“Love” by Heather Bell

Heather Bell


The truth about Klimt is: when he painted “The Kiss,”
he was also beating his beautiful wife. He beat her
with one hand and painted with the other. He got
two sad blisters on his right palm from this. His wife
sometimes slowly pulled up the roots to his favorite
willows and cut them, delicately, and then buried
them again. He jokes, “that’s what I get for marrying

a woman from a sanitarium!” but she was from
Vienna, they met in the street, he stopped her and
she believed his eyes said, “I do not want to die,
do not let me die,” so she touched his face, there,
in the street, as a person touches a comma on a
page after they have returned home from a place
that has no commas. On their wedding night, she

ran him a lukewarm bath and his testicles looked
like overripe plums. He raped her until a low moan
seemed to come from the walls, as if wolves were
angry and coming and Klimt went to bed forcefully
and his wife went to bed with dirty blood around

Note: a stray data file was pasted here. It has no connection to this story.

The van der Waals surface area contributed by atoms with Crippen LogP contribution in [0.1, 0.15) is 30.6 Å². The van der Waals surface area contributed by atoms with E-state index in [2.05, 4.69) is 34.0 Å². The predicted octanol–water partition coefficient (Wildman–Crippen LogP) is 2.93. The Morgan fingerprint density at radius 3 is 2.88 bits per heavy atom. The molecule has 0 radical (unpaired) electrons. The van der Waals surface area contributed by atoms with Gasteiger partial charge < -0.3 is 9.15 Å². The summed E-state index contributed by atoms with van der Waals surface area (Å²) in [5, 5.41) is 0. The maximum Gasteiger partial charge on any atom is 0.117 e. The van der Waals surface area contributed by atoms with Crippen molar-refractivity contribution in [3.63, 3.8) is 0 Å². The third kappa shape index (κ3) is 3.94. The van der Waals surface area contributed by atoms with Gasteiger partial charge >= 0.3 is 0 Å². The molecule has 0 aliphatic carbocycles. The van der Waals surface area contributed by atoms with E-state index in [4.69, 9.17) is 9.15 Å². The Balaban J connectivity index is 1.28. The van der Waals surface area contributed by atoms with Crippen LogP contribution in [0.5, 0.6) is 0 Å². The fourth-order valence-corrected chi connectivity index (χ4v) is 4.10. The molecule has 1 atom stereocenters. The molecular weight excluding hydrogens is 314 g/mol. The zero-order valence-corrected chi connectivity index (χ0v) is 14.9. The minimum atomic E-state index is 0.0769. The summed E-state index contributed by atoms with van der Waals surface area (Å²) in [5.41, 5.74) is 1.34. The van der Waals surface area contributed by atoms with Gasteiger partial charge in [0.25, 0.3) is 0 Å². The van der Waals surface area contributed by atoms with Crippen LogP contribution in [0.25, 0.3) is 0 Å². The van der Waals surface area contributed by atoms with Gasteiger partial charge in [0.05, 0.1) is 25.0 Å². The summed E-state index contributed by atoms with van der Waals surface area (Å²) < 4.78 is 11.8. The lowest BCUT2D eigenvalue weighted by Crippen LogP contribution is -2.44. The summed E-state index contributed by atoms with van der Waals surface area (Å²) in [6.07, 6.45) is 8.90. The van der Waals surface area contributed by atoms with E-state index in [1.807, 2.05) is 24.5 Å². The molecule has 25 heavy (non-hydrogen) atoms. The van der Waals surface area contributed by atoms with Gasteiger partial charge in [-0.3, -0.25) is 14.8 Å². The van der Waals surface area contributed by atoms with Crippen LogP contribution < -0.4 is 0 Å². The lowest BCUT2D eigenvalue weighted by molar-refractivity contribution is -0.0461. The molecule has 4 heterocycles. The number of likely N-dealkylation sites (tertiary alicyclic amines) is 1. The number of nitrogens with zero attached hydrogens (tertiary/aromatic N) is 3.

her nostrils and mouth. It goes on like this for years,

just as it goes on for years for everyone who marries
someone they cannot love. You step, body over
body, into the kitchen to kiss your sweat and rot
good morning. “Let me tell you something,” she
says on the day that he paints “The Kiss” and he
hits her in the head before she can remember the
something. She thinks it might have been important.
It might have been something. When he shows

the painting to his friends, they say he must be
the most romantic man in the world and she nods.
And the man in the painting pushes the woman
down further, flows into her, gold and angry, and
her eyes are shut and they do not look clenched
and this is puzzling, but no one else seems to notice.

from Rattle #31, Summer 2009


Heather Bell: “Recently, I backpacked down and back out of the Grand Canyon. The hardest part was my intense fear of heights and panic attacks when I see sheer cliffs or drop-offs. I didn’t bring a journal. I think that was the most important part—no journal. Instead, my husband and I sat in the dark in our tent, playing cards, eating granola, and talking. Sometimes I wonder where all the talking has gone in this world and then I know where it is, at the bottom of the Grand Canyon, still, where I left it. I find myself writing more now, all these things I couldn’t say before the expedition. Sometimes you just need a place to put your words when the cities get too loud and no one can hear you over everyone’s talking and screaming.”

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